Friday, 12 June 2015

William Mann on The Man

William Mann has an excellent blog that any music fan has to visit.  He basically reviews albums from his extensive vinyl collection.  Here are some of his comments regarding the great Hard Nose the Highway (1973).  Click here to find his other Van reviews.  

Sandwiched between Saint Dominic’s Preview (1972) and Veedon Fleece (1974) Hard Nose the Highway (1973) is often forgotten or neglected by music historians. This is a tragic mistake. Filled with the very melody of melancholy, peace and tranquillity this is one of my favourite “go to” albums of Van Morrison.  This is an essential LP in my collection and a month probably does not go by when I don’t spin it – in awe of Van the Man’s greatness. It truly amazes me that I reside in the minority of those who recognise its greatness.

Melancholy rules this album and perhaps it’s my age or the events that recently passed through my life but I appreciate the concept and tone of a record like this.

Comments on a Few Songs from the Album

The first track, Snow in San Anselmo is really just about a lost soul. Who else could sing lyrics that would otherwise be meaningless but make them sound so very relevant but Van Morrison. It’s hands down one of my favourite songs of all time. An astonishing beautiful orchestra with a stunning backing choir accompanied Van. This song hits you in the gut every time. I also love the first verse of this one.

And the pancake house is always crowded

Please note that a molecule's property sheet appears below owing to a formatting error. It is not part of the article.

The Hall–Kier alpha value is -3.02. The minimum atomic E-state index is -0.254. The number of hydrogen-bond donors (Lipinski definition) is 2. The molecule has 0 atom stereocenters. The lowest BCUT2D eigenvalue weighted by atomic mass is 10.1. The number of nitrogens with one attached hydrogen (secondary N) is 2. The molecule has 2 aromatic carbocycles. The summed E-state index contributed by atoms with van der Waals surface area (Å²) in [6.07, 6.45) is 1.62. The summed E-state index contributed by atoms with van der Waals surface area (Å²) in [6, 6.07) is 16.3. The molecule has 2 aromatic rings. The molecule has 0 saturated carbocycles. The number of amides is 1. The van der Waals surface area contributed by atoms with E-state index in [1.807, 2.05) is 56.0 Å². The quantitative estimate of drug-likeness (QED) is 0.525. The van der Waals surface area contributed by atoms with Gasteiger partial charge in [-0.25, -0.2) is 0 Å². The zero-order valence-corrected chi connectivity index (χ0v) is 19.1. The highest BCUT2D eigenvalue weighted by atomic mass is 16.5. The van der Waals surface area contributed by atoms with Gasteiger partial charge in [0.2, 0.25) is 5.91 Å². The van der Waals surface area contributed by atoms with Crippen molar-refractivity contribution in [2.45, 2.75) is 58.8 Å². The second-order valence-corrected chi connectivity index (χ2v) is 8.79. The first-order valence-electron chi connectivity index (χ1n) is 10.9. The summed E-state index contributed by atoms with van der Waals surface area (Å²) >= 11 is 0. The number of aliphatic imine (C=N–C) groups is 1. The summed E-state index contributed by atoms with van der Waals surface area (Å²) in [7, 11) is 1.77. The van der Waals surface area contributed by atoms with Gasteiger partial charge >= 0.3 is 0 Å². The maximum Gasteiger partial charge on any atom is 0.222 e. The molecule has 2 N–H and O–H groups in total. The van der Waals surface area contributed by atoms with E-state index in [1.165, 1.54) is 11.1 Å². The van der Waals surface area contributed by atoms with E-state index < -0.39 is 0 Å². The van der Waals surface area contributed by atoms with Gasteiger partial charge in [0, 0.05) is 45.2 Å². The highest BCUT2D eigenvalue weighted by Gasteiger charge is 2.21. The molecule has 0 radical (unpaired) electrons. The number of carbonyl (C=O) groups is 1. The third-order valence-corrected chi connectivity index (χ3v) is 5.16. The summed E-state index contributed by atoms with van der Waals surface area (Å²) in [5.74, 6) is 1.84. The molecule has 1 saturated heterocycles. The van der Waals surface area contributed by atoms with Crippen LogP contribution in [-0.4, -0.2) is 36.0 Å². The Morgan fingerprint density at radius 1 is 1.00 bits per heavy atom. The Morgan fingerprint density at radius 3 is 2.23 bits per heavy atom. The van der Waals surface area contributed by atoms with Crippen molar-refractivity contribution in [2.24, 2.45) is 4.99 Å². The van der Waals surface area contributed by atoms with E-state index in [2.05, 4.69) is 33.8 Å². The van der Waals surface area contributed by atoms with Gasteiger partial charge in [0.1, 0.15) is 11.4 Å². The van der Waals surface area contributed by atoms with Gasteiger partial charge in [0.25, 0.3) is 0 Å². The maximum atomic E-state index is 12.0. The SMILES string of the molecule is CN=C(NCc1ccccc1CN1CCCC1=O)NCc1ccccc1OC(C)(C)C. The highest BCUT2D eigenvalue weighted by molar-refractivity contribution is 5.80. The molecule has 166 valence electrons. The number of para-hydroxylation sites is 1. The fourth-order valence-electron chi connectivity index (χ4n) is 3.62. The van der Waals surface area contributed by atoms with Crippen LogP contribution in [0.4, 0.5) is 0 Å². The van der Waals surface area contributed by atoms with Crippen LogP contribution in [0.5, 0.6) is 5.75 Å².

Open 24 hours of every day
And if you suffer from insomnia
You can speed your time away

The second song Warm Love always takes me back to 20 years of age and in love with the future Mrs. Mann and what’s wrong with that.

Warm Love    
The sky is crying and it’s time to go home
And we shall hurry to the car from the foam
Sit by the fire and dry out our wet clothes
It’s raining outside from the skies up above

The title track, Hard Nose The Highway is simply wonderful. Every once in a while I actually hear it on Sirius Radio’s Deep Tracks which is really cool .  The opening lyrics of this song, which there are not many actually set the tone for simply a great tune.

Hey kids dig the first takes
Ain’t that some inspiration
When Sinatra sings against Nelson Riddle Strings
Then takes a vacation

Wild Children is basically about soldiers surviving and returning home from war (in this case WW II) searching for life and love.

We were the War Children
Born 1945
When all the soldiers came marching home
Love looks in their eye

“The Great Deception” completes side one. If you ever felt lost and on the other side of “normal people” this song could be for you.  I truly just love this song and the lyrics are just scathing. I can only imagine this track was based on Van’s disillusion of society at the time.

The Great Deception    
Did you ever hear about the great deception
Well the plastic revolutionaries take the money and run
Have you ever been down to love city
Where they rip you off with a smile
And it don’t take a gun

Don’t it hurt so bad in love city
Don’t it make you not want to bother at all
And don’t they look so self righteous
When they pin you up against the wall

I guess it is hard to explain why I continue to find myself championing this album. Although Hard Nose the Highway is and always has been considered one of Van’s weakest efforts I’ve always considered it far more worthy then that – and that is absolutely has many unique strengths all its own.

It should also be noted that this was the very first album that Van Morrison had complete control over. Why all the acceptance problems with this album? Well I basically think its timing. The basic problem is that Hard Nose the Highway is sandwiched between two all-time classics, Tupelo Honey and Saint Dominic’s Preview and then was followed by perhaps Van’s masterpiece, 1974’s Veedon Fleece.

Then it is also true that Van left some sheer classics on the cutting room floor when putting together Hard Nose the Highway which I believe many have never forgiven him for. So Hard Nose the Highway is, I believe often criticised for what it could have been rather then what it is.

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